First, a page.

Paintings at the Met – before 1500

602. Gold Ground Best: Lorenzo Monaco, David (1405-10). David strikes a commanding pose, holds a ‘cither’ realistically on his knee, and has the most human face in the gallery. The gold background sets off the beautiful green, pink and blue of David’s robes. Worst: Cenni di Francesco di Ser Cenni, St. Catherine Disputing and Two […]

Paintings at the Met – 19c.

Without being pretentious but in an effort to look at familiar art more closely, I herewith embark on a project to evaluate the Met’s collection gallery by gallery, selecting the best and the worst – or, rather, my favorite work and least favorite, for I do not confuse my opinion with quality. (To see a […]

Valentin de Boulogne

The Met’s second big fall show opened last week, and as usual it is big: something like 40 of the 60 known paintings by Valentin de Boulogne – from the Louvre, above all, plus the Vatican, Indianapolis and several venues in Rome and Florence – have been gathered and, unfortunately, hung together. Unfortunate, because so […]


A quick but labored walk through the Met’s newest blockbuster exhibition, Jerusalem (1000-1400), made me wonder if I was ‘arted out,’ if I was going to museums out of habit or sense of duty and no longer able to truly enjoy myself. Yes, there were a few things that caught my eye, but for the […]

NY Museum Shorts

George Schastey The Met built a small show, Furniture in New York’s Gilded Age, around their “discovery” of furniture designer George Schastey, responsible for the Met’s newest period room, the dressing room from 4 West 54th Street completed in 1890 for Arabella Worsham, mistress and later wife of Colles Huntington. Period photographs allowed the Met […]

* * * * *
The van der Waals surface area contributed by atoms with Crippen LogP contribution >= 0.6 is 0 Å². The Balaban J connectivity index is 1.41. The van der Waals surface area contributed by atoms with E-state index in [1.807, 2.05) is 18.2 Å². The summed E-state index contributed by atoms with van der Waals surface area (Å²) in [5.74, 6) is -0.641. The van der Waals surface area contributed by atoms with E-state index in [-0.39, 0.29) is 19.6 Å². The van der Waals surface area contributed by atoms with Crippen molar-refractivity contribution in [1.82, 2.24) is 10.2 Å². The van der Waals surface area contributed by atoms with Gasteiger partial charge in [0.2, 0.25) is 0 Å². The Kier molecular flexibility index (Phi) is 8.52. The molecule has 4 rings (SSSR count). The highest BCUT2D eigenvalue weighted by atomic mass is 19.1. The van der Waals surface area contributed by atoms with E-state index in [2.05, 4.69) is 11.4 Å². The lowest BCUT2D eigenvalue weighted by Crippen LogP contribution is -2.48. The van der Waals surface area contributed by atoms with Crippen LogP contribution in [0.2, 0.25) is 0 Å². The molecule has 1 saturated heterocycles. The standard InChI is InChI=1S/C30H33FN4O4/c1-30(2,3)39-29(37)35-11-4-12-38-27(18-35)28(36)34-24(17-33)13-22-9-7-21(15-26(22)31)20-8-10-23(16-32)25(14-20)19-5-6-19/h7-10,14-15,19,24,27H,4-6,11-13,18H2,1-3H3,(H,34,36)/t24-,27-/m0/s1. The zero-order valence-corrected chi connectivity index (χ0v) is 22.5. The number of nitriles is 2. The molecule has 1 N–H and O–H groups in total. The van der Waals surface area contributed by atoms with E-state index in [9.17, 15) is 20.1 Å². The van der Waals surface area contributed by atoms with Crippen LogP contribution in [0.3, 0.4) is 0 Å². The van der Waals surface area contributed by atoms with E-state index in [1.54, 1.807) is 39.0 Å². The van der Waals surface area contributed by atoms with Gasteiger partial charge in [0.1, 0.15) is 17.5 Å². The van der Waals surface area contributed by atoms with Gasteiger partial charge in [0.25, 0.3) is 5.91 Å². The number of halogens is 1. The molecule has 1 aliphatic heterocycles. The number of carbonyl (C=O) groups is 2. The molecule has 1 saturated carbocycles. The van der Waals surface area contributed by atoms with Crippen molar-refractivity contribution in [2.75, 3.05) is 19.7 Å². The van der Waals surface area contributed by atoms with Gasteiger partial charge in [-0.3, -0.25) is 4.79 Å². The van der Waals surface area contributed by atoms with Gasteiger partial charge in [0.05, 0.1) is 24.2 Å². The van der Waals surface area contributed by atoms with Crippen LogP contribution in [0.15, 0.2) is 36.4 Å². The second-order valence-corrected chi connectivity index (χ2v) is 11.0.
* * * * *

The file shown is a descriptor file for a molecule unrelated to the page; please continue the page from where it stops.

NY Notes – April ’16

Our quick visit to New York mid-April was triggered by and centered on the Tribeca Film Festival’s world premiere of Haveababy, a Serin-produced documentary on in vitro fertilization that is reviewed elsewhere, very favorably I might add, on this website. In the lulls before and between screenings, I checked out and checked off a few […]

Reimagining Modernism

[fusion_text]I don’t mind it when museums shake things up, to make you look at familiar works afresh and introduce new ones, but what the Met has done with its Modernism collection (1900-1950) is to destroy the context of its art without adding any new focus, leaving pieces dangling like isolated leaves on a naked branch. […]

Egypt at the Met

[fusion_text] The Met’s new show on the art of Egypt’s Middle Kingdom is pretty terrific – for me, not so much for its scholarship, which is largely beyond my ken, but just because Egypt’s art is so terrific. I don’t think the show argues that Middle Kingdom art is any better than art from Egypt’s […]